Brian Cox on QandA
"See this point here? NASA didn't fudge that data either!"
So, how do you communicate science to the people who don't want science communicated to them? Perhaps we should not communicate science to them at all, leave them alone, save ourselves the trouble.

But what if those people are making policy decisions that need a good understanding of the process of science? Or what of their views are dangerous?

What if using facts don't work, how do we communicate science? This is our attempt to figure it out. I'm not sure that we found the answer!


  1. I'd recommend having a read of "A Manual for Creating Atheists" (recommended from the Smart Enough to Know Better podcast). Ignoring the religious aspect, it has a lot about engaging in science vs. faith based arguments; a lot of the science-averse arguments seem to fit well here. Would be interesting to see if someone could engage with Malcolm Wallace in this framework.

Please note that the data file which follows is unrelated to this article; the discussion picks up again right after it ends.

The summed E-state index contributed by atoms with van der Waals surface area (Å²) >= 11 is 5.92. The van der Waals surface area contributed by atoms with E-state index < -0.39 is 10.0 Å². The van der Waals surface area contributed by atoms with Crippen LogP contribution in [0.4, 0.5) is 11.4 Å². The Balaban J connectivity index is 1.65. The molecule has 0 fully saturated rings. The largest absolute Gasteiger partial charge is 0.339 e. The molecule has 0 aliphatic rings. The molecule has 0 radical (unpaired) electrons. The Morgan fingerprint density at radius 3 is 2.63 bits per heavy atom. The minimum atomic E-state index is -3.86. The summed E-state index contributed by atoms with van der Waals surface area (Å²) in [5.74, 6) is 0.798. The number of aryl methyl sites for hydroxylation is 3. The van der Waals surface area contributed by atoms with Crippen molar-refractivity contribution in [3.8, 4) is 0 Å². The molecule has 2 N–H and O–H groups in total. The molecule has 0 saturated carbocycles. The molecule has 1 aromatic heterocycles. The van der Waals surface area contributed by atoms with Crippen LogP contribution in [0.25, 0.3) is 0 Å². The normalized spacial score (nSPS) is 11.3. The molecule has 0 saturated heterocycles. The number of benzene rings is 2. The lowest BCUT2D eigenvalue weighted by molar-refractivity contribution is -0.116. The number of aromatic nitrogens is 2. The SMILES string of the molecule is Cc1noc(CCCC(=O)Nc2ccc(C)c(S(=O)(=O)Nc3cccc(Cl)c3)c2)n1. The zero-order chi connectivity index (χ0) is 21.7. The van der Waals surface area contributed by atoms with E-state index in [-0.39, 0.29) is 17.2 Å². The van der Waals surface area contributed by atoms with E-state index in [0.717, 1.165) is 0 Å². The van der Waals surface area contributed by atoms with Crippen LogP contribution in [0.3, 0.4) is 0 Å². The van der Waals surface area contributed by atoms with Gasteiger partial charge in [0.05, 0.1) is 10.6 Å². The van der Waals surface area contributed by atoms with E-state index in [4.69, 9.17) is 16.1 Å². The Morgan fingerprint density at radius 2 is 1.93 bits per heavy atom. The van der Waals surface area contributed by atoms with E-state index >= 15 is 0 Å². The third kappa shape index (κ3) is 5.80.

2. Thanks Professor! Great resource thanks.

  3. I think a more honest appraisal of the problem would involve two aspects, first a greater empathy and understanding of the other side, and second a greater honesty about the real weakness of science which leads to an understandable generalised skepticism. You are holding up a straw man. Maybe it would be a good idea to stage a conversation which is designed to present the strongest possible counterargument, and then examine that.


Post a Comment